Abstract

http://ssrn.com/abstract=2239911
 


 



How to Choose the Least Unconstitutional Option: Lessons for the President (and
Others) from the Debt Ceiling Standoff


Neil H. Buchanan


George Washington University Law School

Michael C. Dorf


Cornell Law School

2012

Columbia Law Review, Vol. 112, No. 1175, October 2012
Cornell Legal Studies Research Paper No. 13-73

Abstract:     
The federal statute known as the “debt ceiling” limits total borrowing by the United States. Congress has repeatedly raised the ceiling to authorize necessary borrowing, but a political standoff in 2011 nearly made it impossible to borrow funds to meet obligations that Congress had affirmed earlier that very year. Some commentators urged President Obama to ignore the debt ceiling, while others responded that such borrowing would violate the separation of powers and therefore that the president should refuse to spend appropriated funds.

This Article analyzes the choice the president nearly faced in summer 2011, and which he or a successor may yet face, as a “trilemma” offering three unconstitutional options: ignore the debt ceiling and unilaterally issue new bonds, thus usurping Congress’s borrowing power; unilaterally raise taxes, thus usurping Congress’s taxing power; or unilaterally cut spending, thus usurping Congress’s spending power. We argue that the president should choose the “least unconstitutional” course — here, ignoring the debt ceiling. We argue further, though more tentatively, that if the bond markets would render such debt inadequate to close the gap, the president should unilaterally increase taxes rather than cut spending. We then use the debt ceiling impasse to develop general criteria for political actors to choose among unconstitutional options. We emphasize three principles derived from a famous speech by President Lincoln: 1) minimize the unconstitutional assumption of power; 2) minimize sub-constitutional harm; and 3) preserve, to the extent possible, the ability of other actors to undo or remedy constitutional violations.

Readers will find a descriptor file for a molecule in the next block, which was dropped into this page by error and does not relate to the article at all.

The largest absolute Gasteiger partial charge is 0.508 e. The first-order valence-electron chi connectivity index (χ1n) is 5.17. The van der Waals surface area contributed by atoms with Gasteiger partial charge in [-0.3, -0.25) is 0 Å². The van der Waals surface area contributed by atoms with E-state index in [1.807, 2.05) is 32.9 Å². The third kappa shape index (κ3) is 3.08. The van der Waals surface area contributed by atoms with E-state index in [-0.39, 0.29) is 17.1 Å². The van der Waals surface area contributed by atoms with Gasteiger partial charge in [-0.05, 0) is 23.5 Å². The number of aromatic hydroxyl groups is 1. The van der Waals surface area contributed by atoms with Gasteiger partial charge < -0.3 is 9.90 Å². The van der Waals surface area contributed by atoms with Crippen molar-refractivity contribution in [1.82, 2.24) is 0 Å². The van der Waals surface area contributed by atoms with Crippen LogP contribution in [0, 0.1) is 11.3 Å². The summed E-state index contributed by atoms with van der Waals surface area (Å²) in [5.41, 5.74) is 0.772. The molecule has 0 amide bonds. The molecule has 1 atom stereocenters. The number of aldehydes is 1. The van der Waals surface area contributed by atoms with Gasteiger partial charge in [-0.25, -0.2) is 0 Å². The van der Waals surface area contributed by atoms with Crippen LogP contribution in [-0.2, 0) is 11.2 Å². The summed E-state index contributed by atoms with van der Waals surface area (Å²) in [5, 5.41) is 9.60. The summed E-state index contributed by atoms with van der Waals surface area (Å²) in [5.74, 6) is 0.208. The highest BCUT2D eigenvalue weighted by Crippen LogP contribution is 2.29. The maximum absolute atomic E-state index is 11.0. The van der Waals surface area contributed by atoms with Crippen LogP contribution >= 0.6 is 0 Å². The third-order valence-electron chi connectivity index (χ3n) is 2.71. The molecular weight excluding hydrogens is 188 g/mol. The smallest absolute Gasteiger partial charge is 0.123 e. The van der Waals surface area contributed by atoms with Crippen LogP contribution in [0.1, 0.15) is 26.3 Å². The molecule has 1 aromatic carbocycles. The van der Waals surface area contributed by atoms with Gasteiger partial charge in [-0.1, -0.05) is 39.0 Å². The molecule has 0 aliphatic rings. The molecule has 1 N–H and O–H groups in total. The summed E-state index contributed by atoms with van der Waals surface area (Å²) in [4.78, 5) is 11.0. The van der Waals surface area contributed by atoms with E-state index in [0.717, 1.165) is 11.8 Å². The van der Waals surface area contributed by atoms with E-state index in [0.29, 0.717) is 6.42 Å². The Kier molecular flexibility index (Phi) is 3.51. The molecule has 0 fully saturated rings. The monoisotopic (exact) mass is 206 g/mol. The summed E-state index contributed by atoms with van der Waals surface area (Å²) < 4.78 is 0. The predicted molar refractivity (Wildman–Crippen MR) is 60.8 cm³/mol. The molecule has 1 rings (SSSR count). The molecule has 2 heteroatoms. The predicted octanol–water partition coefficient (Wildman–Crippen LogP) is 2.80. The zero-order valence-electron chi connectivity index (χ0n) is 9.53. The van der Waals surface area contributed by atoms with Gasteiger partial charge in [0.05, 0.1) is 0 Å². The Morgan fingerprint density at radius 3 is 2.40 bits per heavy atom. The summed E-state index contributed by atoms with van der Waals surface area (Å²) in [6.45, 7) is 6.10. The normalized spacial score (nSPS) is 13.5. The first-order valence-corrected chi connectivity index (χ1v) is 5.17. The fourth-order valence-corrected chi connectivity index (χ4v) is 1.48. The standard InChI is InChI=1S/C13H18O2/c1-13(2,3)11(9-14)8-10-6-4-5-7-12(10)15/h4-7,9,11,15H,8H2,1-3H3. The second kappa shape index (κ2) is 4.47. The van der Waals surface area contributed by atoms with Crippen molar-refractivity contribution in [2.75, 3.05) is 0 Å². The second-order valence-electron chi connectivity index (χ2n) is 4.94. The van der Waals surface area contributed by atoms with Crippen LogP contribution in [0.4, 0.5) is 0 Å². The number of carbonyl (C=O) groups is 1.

Number of Pages in PDF File: 70

Keywords: debt ceiling, credit, least unconstitutional, Fourteenth Amendment, Section Four, bonds

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Date posted: March 27, 2013  

Suggested Citation

Buchanan, Neil H. and Dorf, Michael C., How to Choose the Least Unconstitutional Option: Lessons for the President (and Others) from the Debt Ceiling Standoff (2012). Columbia Law Review, Vol. 112, No. 1175, October 2012; Cornell Legal Studies Research Paper No. 13-73. Available at SSRN: http://ssrn.com/abstract=2239911

Contact Information

Neil H. Buchanan
George Washington University Law School ( email )
2000 H Street, N.W.
Washington, DC 20052
United States
202-994-3875 (Phone)
Michael C. Dorf (Contact Author)
Cornell Law School ( email )
524 College Ave
Myron Taylor Hall
Ithaca, NY 14853
United States
HOME PAGE: http://www.lawschool.cornell.edu/faculty/bio.cfm?id=333
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